Delhi High Court: Anup Jairam Bhambhani J., granted bail to an accused in a money-laundering case involving a sum of more than INR 2000 crores. Upholding the legal principle of the presumption of innocence of an accused until proven guilty, the Court found that in the absence of compelling grounds and reasons, the under-trial accused could not be detained in judicial custody.
The applicant sought regular bail after being arrested in the complaint case arising from an Enforcement Case Information Report (ECIR). According to the Enforcement Directorate’s (ED) allegations, the applicant owns 50% shares in a company which in turn owns 50% of an RBI recognized non-banking financial company Religare Enterprises Ltd. (REL). It is alleged that the applicant misappropriated money, amounting to over INR 2036 crores, lent by REL to entities controlled or owned by the applicant.
The Court opined that the applicant was not in a position to tamper with evidence, since the allegedly offending transactions cannot be altered by virtue of their being reflected in several records, including those of regulatory bodies such as the RBI, SEBI, etc. and also because all records of such transactions had already been seized by the ED. Since the ED had confirmed that it would not interrogate the applicant while he was in judicial custody, it found the applicant’s detention unreasonable, especially as there was no foreseeable timeline within which the ED was to complete its investigations.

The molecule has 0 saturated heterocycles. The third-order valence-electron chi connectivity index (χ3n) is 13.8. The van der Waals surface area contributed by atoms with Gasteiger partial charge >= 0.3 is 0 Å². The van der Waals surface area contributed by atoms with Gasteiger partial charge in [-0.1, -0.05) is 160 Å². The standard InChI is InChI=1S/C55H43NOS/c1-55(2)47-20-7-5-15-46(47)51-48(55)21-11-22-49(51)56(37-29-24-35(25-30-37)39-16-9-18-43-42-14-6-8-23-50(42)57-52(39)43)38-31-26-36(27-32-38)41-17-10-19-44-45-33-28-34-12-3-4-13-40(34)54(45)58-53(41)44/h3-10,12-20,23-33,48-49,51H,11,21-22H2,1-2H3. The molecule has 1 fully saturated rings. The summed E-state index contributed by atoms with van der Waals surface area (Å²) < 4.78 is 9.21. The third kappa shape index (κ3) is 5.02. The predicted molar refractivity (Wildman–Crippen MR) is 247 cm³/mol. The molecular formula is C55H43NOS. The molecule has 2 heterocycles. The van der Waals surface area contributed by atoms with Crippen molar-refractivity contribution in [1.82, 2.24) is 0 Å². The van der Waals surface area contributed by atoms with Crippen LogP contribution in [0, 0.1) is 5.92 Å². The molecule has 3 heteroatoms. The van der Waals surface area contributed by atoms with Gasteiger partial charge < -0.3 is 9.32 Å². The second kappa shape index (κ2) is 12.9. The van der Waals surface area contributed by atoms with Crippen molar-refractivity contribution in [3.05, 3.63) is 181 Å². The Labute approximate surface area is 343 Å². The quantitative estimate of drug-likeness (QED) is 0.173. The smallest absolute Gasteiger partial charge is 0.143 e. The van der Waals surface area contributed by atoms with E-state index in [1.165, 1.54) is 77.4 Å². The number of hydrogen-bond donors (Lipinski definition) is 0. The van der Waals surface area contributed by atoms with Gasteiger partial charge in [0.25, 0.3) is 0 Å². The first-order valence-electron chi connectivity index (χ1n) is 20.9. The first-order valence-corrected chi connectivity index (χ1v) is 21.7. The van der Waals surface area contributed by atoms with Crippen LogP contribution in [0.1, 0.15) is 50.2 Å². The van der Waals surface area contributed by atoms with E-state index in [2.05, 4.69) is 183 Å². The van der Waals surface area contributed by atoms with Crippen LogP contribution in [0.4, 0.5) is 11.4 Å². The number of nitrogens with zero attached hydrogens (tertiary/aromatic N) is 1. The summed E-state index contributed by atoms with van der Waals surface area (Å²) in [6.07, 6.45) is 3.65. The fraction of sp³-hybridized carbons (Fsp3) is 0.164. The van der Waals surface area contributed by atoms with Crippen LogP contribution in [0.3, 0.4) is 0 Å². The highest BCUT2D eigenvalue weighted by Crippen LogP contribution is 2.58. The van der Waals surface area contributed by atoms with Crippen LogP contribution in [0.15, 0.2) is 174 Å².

Bench held that the applicant had deep roots in society and was not a flight-risk, so “no purpose would be served by keeping him in judicial custody.” The nature of an offence should have a limited role in determining the merits of a bail application, and even though the applicant is accused of committing an offence whose financial implications are large in quantum, such losses cannot be compensated for by keeping the under-trial applicant in prolonged custody. It emphasized on the importance of time-bound investigations, stating that “criminal investigation is not a metaphorical fishing-rod handed to an investigating agency, to indulge its penchant for ‘fishing around’ for evidence.”
Highlighting the dire situation of undertrials in prisons, it reiterated Sanjay Chandra v. CBI’s (2012) 1 SCC 40 ruling that every man is innocent until duly tried and found guilty, and that it would be inappropriate to refuse bail to an undertrial simply to give him “a taste of imprisonment as a lesson.” It approved the bail application and directed the applicant to be released, subject to certain conditions laid down in the order. [Shivinder Mohan Singh v. Directorate of Enforcement, 2020 SCC OnLine Del 766 , decided on 23-07-2020]